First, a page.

According to some scientists, Planet Nine might be a "rogue" planet captured by our solar system as it was zooming through space long ago.
Originally described by astronomers Chad Trujillo and Scott S. Sheppard in a 2014 letter to the journal Nature, Planet Nine is now believed to be as much as 10 times as massive as Earth, with a diameter between two and four times that of our home planet and a highly elliptical orbit with an orbital period of approximately 15,000 years.
"Several have been observed in the solar neighbourhood".
For most people, it's an exciting possibility because, well, there's a giant icy planet waiting to be found somewhere out beyond Pluto.
But now there are claims that the planet is a rogue world that has somehow been snared by our solar system - sparking hopes that it could hold alien life.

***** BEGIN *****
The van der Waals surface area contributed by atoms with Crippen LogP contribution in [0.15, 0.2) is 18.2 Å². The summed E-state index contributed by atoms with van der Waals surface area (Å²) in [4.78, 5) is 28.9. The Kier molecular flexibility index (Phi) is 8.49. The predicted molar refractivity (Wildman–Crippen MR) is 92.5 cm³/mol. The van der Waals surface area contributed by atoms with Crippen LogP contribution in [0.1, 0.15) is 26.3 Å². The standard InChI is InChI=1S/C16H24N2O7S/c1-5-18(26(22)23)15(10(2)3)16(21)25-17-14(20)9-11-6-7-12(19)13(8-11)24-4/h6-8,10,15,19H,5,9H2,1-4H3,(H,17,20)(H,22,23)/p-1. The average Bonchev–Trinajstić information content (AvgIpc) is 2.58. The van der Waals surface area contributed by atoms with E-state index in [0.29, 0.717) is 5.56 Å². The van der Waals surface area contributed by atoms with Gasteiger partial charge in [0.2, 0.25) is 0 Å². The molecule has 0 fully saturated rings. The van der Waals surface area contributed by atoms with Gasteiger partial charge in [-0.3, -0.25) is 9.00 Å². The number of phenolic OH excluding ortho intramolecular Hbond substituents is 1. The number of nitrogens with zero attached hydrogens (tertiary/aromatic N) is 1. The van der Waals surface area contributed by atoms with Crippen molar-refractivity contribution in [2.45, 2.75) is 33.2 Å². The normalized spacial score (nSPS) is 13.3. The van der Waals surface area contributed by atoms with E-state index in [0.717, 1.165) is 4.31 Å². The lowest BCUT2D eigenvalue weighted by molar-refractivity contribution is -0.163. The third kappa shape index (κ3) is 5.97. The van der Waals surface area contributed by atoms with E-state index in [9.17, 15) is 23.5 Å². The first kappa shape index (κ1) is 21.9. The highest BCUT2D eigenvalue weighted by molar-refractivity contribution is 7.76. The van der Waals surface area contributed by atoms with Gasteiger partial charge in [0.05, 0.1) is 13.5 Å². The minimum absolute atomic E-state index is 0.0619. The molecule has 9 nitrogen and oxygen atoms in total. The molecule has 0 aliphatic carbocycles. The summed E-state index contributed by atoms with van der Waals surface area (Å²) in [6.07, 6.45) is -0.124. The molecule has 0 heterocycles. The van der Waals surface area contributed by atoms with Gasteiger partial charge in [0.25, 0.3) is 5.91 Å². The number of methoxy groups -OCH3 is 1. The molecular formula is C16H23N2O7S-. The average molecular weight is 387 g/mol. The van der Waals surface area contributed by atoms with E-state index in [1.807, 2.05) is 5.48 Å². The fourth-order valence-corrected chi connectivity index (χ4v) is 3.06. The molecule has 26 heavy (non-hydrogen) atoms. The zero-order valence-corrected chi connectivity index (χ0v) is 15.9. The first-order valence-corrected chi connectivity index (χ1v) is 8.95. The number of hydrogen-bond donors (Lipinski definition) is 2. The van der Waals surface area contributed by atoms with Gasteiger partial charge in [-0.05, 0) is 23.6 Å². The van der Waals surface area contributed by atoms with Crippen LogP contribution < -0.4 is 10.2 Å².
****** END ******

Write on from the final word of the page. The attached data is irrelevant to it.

Dr Dimitri Veras of the Department of Physics said: "The existence of a distant massive planet could fundamentally change the fate of the solar system".
The theory of Planet Nine was born out of the movements of objects in the Kuiper belt, which is a disc-shaped collection of mostly small objects that exists beyond Neptune. It sounds like the setup for a science fiction movie, but rogue planets actually outnumber planets that orbit a particular object.
Space.com reports that after months of research, James Vesper, an undergraduate student at New Mexico State University (NMSU), announced at the 229th gathering of American Astronomical Society (AAS) it's "very plausible" that Planet 9 was a "rogue planet" - a planetary-mass object that wanders around the galaxy unattached to a star.
But Mr Vesper noted that in 60 per cent of simulations, the incoming rogue would be flung out of the solar system. Every once in a while, it took a souvenir: at least one of the solar system's planets.
But 40 percent of the time, the rogue planet stuck around, caught orbiting the solar system.
"We speculate that if rogue planets are abundant as predicted, then, Planet 9 may be a captured rogue". This doesn't eliminate the possibility of Planet Nine, by the way - the planet may be bigger than Earth, but NASAsuggests it's about the size of Neptune.